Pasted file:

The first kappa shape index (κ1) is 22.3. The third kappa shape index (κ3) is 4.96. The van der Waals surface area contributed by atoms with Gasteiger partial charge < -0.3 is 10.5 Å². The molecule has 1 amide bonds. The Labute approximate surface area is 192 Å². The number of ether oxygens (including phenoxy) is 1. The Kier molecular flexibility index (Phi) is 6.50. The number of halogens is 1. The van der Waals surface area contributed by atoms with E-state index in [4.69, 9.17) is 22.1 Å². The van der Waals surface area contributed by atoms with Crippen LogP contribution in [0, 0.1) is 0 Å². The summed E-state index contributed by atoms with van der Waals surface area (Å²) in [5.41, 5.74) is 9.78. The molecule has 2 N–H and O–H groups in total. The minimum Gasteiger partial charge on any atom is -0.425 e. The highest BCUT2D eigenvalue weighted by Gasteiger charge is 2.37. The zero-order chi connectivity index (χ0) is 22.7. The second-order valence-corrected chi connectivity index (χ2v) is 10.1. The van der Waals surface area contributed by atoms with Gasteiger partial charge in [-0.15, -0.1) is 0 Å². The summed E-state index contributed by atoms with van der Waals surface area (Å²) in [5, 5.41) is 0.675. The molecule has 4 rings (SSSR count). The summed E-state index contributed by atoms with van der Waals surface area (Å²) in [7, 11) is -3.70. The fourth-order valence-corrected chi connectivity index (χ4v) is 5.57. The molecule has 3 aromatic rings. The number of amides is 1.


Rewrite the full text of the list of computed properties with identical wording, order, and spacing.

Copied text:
The first kappa shape index (κ1) is 22.3. The third kappa shape index (κ3) is 4.96. The van der Waals surface area contributed by atoms with Gasteiger partial charge < -0.3 is 10.5 Å². The molecule has 1 amide bonds. The Labute approximate surface area is 192 Å². The number of ether oxygens (including phenoxy) is 1. The Kier molecular flexibility index (Phi) is 6.50. The number of halogens is 1. The van der Waals surface area contributed by atoms with E-state index in [4.69, 9.17) is 22.1 Å². The van der Waals surface area contributed by atoms with Crippen LogP contribution in [0, 0.1) is 0 Å². The summed E-state index contributed by atoms with van der Waals surface area (Å²) in [5.41, 5.74) is 9.78. The molecule has 2 N–H and O–H groups in total. The minimum Gasteiger partial charge on any atom is -0.425 e. The highest BCUT2D eigenvalue weighted by Gasteiger charge is 2.37. The zero-order chi connectivity index (χ0) is 22.7. The second-order valence-corrected chi connectivity index (χ2v) is 10.1. The van der Waals surface area contributed by atoms with Gasteiger partial charge in [-0.15, -0.1) is 0 Å². The summed E-state index contributed by atoms with van der Waals surface area (Å²) in [5, 5.41) is 0.675. The molecule has 4 rings (SSSR count). The summed E-state index contributed by atoms with van der Waals surface area (Å²) in [7, 11) is -3.70. The fourth-order valence-corrected chi connectivity index (χ4v) is 5.57. The molecule has 3 aromatic rings. The number of amides is 1.